The Bruce

This Sunday, the third day of Advent, is a splendid occasion for a savior to rise from these streets. Not the Savior, mind you, but a musician who can make a big difference in your life. Like Bach. Beethoven. Brahms. Bruce. I’ve had the good fortune of watching one of them on Broadway a year ago, and that show will be available on Netflix this Sunday.

Way back before most of you were born, in a far-away country, one of the three available FM stations had a one-hour show each workday afternoon devoted to American music. One day, on comes some Kraut sociologist who explains zat zere is a place called New Jersey, zat zey haff girls, and zat it produced a new Bob Dylan with a great new song: Geboren um zu laufen (and yes, they really did translate the lyrics for the clueless listeners).

“I wrote Born to Run,” the Boss has said, “so you’d never need to hear another song.” Close to true. A country that can produce that stuff, I figured, can’t be all bad; and so, a few years and Bruce albums later, I moved to this promised land, and I’ve lived among the hungry and the haunted happily ever since. I’ve even learned English (sort of) but I haven’t managed to make it quite as forceful as Mr. Springsteen’s halting German: Ich moechte mich bedanken bei allen Leuten in Ost-Berlin die dieses Konzert moeglich machten and oops, there goes the Wall (and the West Germans paid for it).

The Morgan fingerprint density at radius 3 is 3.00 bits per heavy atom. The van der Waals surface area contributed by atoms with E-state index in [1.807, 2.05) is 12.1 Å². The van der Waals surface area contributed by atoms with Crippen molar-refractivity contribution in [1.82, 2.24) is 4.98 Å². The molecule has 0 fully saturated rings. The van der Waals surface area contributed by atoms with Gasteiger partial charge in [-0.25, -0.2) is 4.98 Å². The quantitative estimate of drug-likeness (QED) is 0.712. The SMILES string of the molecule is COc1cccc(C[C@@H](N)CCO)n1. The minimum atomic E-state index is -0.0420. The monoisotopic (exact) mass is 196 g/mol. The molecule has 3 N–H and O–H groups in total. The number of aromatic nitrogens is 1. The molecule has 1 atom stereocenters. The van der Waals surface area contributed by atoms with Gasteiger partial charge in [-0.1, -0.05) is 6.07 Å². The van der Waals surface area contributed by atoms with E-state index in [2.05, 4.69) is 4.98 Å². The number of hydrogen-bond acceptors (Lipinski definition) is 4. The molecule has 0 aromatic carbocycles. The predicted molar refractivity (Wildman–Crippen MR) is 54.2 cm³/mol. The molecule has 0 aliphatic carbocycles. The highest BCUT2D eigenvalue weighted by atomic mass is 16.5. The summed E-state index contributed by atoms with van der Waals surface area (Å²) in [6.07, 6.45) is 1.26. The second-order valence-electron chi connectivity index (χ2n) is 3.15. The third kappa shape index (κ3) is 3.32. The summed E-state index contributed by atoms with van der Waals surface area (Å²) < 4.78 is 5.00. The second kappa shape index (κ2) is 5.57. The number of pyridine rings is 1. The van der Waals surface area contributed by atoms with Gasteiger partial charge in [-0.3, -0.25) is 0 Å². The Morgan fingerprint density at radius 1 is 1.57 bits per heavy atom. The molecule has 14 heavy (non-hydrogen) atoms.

I’m struck by how well the man has captured my sense of things over the decades, all the way into old-age wistfulness. I am grateful that my children can recite his lyrics from 40 years ago. Some of Mr. Springsteen’s work is corny for sure; a few lamentable pieces are agitprop. But at its best, it’s one sustained prayer to his Holy Mother and to this country, with never an ounce of irony or cynicism. He can’t think that way—and good for him.

Of course I’ll be watching come Sunday. So should you: it is two and a half hours of magic.